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Joy Sakalosky, owner of Via Mia Spa.

Sakalosky has been running Via Mia Spa, a state-licensed, in-home spa since 2011, providing waxing, skin-care services, and makeup artistry to a clientele mostly consisting of other moms “because they know they can bring their kids along, if needed.”

She always knew she wanted to be a stay-at-home mom. “I did try part-time when my oldest was born, and even that was too much time away from him for me. My husband, Todd, and I eventually worked it out so one of us was always home with him.” By the time she had her second child, she was a full-time mom, doing freelance work for a cosmetic company.

When her oldest started kindergarten, however, it got Sakalosky thinking about what she would do while her kids were in school. “I wanted to have the flexibility to go on field trips and volunteer in their class activities, but I wanted to do what I had been licensed to do. We were outgrowing our starter home anyway, so we decided to look for a house that would accommodate an in-home spa.”

Via Mia Spa is a state-licensed, in-home spa that provides waxing, skin-care services, and makeup artistry.

Via Mia Spa is a state-licensed spa in Sakalosky’s home.

Like Lukowski, Sakalosky is glad to run a business she loves and still have the opportunity to raise her kids from home.

“That’s why [working from home] is great,” says Megan Filipi, who makes personalized albums for her business, Quote Ya! “It’s flexible and convenient. I can work when I need to and still pick the kids up from school or go to their activities.”

Filipi worked as an RN for a while before deciding to stay home with her kids, Aidan, Lucy, Jack, and Maeve. “I couldn’t imagine caring for someone else as an RN while someone else was caring for my child. So after the first two kids, my husband, Aaron, and I chose the stay-at-home plan.”

Megan Filipi, owner of Quote Ya!

Megan Filipi, owner of Quote Ya!

Quote Ya! actually came about after Filipi received requests for personalized mementos. “We did our own personalized guest cards at our wedding, and it was such a hit. Guests loved writing to us, and we loved reading their sentiments. It is so much more personal than a guestbook filled with signatures. And then we kept hearing from people about those cards, so we created a business based on that experience.”

The albums Filipi makes are for (but aren’t limited to) weddings, funerals, showers, birthdays, anniversaries, graduations, new babies, and retirements. “Customers purchase albums, which come with cards specific to the occasion. Then, guests can write quotes, thoughts, feelings, or draw pictures on the cards so the moment is captured forever.”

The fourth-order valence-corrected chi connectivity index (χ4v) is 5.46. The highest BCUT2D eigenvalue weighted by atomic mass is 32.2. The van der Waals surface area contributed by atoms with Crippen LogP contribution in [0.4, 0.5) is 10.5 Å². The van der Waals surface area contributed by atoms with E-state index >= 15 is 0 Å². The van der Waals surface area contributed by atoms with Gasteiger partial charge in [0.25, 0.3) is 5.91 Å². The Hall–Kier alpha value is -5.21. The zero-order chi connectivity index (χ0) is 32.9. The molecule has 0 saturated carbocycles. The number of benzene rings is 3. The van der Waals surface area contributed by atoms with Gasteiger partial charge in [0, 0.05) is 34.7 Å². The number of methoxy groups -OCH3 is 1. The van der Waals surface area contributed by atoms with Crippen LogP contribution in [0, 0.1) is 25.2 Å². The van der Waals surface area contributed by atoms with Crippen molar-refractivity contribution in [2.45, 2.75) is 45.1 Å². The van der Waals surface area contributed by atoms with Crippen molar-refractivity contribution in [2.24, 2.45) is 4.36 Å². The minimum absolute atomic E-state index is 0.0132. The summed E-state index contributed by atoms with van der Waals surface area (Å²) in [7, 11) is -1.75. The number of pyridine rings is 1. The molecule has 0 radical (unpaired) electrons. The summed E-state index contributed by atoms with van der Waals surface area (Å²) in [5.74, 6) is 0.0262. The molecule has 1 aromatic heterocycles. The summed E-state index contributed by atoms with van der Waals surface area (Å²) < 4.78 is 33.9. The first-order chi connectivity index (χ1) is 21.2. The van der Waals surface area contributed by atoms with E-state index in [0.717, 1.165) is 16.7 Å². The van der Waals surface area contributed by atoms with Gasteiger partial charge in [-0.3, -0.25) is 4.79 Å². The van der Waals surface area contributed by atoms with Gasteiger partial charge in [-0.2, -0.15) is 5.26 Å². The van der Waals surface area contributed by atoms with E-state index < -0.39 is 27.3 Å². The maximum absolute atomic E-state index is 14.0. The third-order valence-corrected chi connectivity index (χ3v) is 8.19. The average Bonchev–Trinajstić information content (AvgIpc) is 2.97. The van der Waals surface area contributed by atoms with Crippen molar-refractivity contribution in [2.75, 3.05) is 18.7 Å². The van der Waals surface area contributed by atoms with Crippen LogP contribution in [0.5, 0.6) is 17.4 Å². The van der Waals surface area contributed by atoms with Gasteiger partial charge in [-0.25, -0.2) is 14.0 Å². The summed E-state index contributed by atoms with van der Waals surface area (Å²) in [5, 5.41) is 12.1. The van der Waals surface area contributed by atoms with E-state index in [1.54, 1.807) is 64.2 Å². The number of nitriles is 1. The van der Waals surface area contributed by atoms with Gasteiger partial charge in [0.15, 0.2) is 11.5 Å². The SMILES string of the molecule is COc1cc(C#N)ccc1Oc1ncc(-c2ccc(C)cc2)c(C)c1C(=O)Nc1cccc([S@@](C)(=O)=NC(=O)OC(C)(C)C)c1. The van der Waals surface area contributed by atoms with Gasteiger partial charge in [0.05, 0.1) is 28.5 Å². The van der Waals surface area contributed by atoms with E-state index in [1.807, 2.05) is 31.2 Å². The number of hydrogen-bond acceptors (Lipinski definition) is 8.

The best part for Filipi is that her business allows her to be creative and relaxed. “I’m able to laugh, have fun, [and] spend time talking and reminiscing about favorite quotes and experiences with my customers. No one is watching over my shoulder, telling me what to do…[I’m] on my time.”

Filipi had personalized guest cards at her own wedding, which gave her the business idea.

Filipi had personalized cards at her own wedding, which gave her the idea.

Both Filipi and Julie Sudbeck, owner of vintage store Hunt and Found, have it easier than most stay-at-home moms turned business owners because they have online stores that reach more customers across the globe.

“The benefit of having the online shop is I may not be working, but the shop is always open, and shoppers are always shopping it,” says Sudbeck, who has been a stay-at-home mom for 21 years now.

“It was my decision to give up my career to stay at home with my kids,” she says. “We were fortunate that we could afford it financially.” Sudbeck and husband Chad have four children: Madison, Alexa, Sydney, and Blake.

Julie Sudbeck, owner of Hunt and Found.

Julie Sudbeck, owner of Hunt and Found.

Sudbeck describes the beginning of her business as more of a journey into her passion for decorating rather than a “Hey, let’s start a business!” kind of thing. “I always had my nose in decorating magazines, trying to see what was new in the decorating world…I would often admire the fantastic, old, vintage, one-of-a-kind furniture or décor, wondering where in the world they are getting these items.”

She got her answer one weekend while at her lake house in Okoboji. The weather was cold, so she decided to venture to her first flea market. “There I stood in a vastness of old suitcases, wood crates, chipping painted furniture, rusty metal—exactly what the magazines had in their designer rooms.”

Besides her love of decorating, one of the main reasons why Sudbeck started her business was because her mom had just passed away from a brain tumor. “I was facing an enormous void in my life, and I knew a distraction was needed.” A month after her mom’s passing, Sudbeck sat down and created her shop on Etsy, as she had collected a rather large inventory of vintage items.

Sudbeck's most avid vintage customers are from Australia.

Sudbeck’s most avid vintage customers are from Australia.

Hunt and Found has done well, too. “I sell to decorators, wedding planners, restaurants, wineries, magazines, photographers, movie sets, productions companies…I can offer vintage at what is considered high-priced for the Midwest at an affordable price to someone living in New York City.” Sudbeck says her most avid customers are from Australia. “They love American vintage!”

Mostly, she loves working from home because she can work as little as a couple hours a week to as many as 40. “Thanks to technology and my iPhone, I can answer e-mails or quote shipping while sitting at my son’s orthodontist appointment…daughter’s tennis lessons…while the kids are swimming…I really like the option of running a home business.”